So as high profile people in public office continue to vilify young people, vilify sex and relationships education in school and youth clubs and sexual health services, and vilify condom and pregnancy service advertising, lets become evangelists for the clitoris, evangelists for women, evangelists for good relationships and evangelists for equality.


Friday, 3 April 2009


Making a difference

I have been in Jersey and Bristol this week meeting staff, trustees and partners to discuss Brook’s strategic framework ( and our organisational design and governance structure review (

Three things have stuck in my mind;

First the creativity, commitment and boldness of staff in meeting the needs of young people – recognising the resilience and the vulnerability of young people and demonstrating their commitment to helping young people understand their rights and responsibilities in relation to sex and sexuality.

Second, Brook in Jersey was set up over 15 years ago in response to their high teenage pregnancy rates amongst young people under 16. The Chief Medical Officer report the year before Brook was set up reported over 300 pregnancies amongst young people under 16. This year the CMO reported less than 5 teenage pregnancies in the same age group. The trustees and staff confidently know that in many of the schools in Jersey the absolute majority of young people know what Brook does, what we offer in terms of education, counselling and support, and clinical services, and most importantly they trust Brook to provide a confidential service.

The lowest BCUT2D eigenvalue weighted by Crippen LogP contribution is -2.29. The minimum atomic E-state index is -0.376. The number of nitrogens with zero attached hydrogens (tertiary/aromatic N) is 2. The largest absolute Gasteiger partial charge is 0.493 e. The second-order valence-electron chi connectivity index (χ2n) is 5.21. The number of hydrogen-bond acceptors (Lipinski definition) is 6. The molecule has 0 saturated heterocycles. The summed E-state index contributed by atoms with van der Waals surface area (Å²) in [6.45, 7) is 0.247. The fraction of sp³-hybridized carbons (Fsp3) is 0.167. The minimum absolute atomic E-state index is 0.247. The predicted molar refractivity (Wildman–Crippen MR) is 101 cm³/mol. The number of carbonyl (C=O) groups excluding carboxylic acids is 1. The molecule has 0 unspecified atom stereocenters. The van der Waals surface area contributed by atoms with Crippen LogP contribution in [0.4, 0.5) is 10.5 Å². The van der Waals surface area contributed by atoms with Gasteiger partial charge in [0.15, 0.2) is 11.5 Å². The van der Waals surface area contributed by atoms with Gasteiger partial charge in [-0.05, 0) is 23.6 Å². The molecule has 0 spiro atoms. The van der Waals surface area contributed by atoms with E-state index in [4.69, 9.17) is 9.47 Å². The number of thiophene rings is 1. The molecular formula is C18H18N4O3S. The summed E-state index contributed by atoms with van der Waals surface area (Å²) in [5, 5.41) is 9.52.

Finally at Brook in Bristol, where the teenage pregnancy rate remains stubbornly high there is a really keen awareness of the importance of working effectively and creatively with both young men and young women. Yes access to and confidence in using contraception is an important part of the solution and central to success is a strong focus on gender, really focusing on improving respect and understanding between young men and young women so relationships are positive and equitable. Promoting gender equity is vital and remains one of the biggest challenges in ensuring positive sexual cultures amongst (young) people.